Nearly half a million low paid workers could be at risk of missing out on pension tax relief on their workplace pension contributions by 2020 depending on which type of scheme their employer uses.
If workers who earn between £10,000, when auto-enrolment kicks in, and the current income tax threshold of £11,500 are part of a workplace pension scheme that applies pension tax relief using the ‘net pay arrangement’ system, they will not get tax relief because they are under the tax threshold.
Those in the same earnings bracket whose employers use a ‘relief at source’ system would get tax relief.
The Department for Workplace Pensions (DWP) has estimated that around 280,000 who earn between £10,000 and £11,500 would not benefit from tax relief on their contributions if enrolled in a pension scheme that uses a net pay arrangement.
This problem is set to become worse when the personal tax relief allowance is increase to its target level of £12,500 by 2020, which provider Royal London has estimated would impact around half a million workers.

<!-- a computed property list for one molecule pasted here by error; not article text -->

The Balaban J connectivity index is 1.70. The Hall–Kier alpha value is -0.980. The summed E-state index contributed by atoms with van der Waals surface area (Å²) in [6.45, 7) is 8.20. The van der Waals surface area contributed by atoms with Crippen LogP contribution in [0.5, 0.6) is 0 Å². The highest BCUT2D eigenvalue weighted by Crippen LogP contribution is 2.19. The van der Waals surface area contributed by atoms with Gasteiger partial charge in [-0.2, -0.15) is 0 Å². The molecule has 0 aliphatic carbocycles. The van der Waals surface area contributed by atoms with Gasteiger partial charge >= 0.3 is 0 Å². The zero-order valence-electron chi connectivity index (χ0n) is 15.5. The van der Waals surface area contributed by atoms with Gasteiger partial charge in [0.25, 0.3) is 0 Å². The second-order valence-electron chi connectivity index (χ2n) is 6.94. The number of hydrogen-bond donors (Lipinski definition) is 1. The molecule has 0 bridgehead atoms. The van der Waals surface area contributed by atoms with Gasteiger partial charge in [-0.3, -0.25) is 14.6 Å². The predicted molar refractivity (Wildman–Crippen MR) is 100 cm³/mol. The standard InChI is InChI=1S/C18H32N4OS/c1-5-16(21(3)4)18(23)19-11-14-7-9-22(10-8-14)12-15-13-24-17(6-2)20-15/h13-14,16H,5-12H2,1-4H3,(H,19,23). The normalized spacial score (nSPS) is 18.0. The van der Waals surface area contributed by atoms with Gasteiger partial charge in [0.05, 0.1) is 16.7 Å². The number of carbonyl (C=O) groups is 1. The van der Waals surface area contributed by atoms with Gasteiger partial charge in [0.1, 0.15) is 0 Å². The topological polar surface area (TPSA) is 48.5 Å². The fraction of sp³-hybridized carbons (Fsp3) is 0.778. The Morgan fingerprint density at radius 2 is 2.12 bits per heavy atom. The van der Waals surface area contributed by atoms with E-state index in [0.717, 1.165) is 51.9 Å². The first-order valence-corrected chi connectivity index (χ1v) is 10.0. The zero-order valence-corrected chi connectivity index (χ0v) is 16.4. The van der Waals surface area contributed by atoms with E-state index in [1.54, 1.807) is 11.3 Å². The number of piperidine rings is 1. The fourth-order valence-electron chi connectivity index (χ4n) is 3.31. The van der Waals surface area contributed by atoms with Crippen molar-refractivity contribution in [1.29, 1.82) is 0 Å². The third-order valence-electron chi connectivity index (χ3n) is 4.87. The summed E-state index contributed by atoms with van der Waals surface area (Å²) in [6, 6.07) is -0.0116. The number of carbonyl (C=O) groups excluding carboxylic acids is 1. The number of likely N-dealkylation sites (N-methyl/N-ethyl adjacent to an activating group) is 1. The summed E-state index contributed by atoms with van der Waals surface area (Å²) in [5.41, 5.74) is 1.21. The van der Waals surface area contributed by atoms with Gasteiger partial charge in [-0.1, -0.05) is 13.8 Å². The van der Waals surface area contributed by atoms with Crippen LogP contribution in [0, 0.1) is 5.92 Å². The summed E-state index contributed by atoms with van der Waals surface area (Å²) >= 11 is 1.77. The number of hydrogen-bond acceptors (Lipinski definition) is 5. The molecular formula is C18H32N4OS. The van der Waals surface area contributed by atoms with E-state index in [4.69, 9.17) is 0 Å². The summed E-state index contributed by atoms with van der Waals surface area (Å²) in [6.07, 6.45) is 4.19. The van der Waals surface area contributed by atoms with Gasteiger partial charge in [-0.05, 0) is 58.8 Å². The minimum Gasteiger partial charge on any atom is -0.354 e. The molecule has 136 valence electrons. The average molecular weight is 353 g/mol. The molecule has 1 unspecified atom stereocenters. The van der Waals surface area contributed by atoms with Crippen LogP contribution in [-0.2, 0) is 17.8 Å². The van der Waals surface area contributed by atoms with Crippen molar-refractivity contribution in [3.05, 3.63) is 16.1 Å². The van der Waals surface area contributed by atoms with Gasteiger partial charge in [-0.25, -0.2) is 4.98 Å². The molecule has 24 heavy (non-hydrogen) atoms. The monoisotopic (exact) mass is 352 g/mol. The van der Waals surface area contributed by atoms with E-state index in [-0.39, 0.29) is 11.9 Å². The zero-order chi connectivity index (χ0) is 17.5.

Even more could be caught in this gap once the earnings trigger for auto enrolment is cut to below £10,000 to include more workers.
Steve Webb, Director of Policy at Royal London said that a low paid worker is effectively paying £80 per £100 pension contribution if they get standard tax relief, but the full £100 if they do not.
He added that this all depends on “the lottery” of whether their employer has chosen a scheme which offers tax relief at source rather than using the net pay arrangement.
“Firms and workers cannot be expected to know obscure facts like how tax relief is administered in different sorts of pension schemes. DWP and HMRC need to sort this issue out so that all low-paid workers get the help to which they are entitled with saving for a pension.”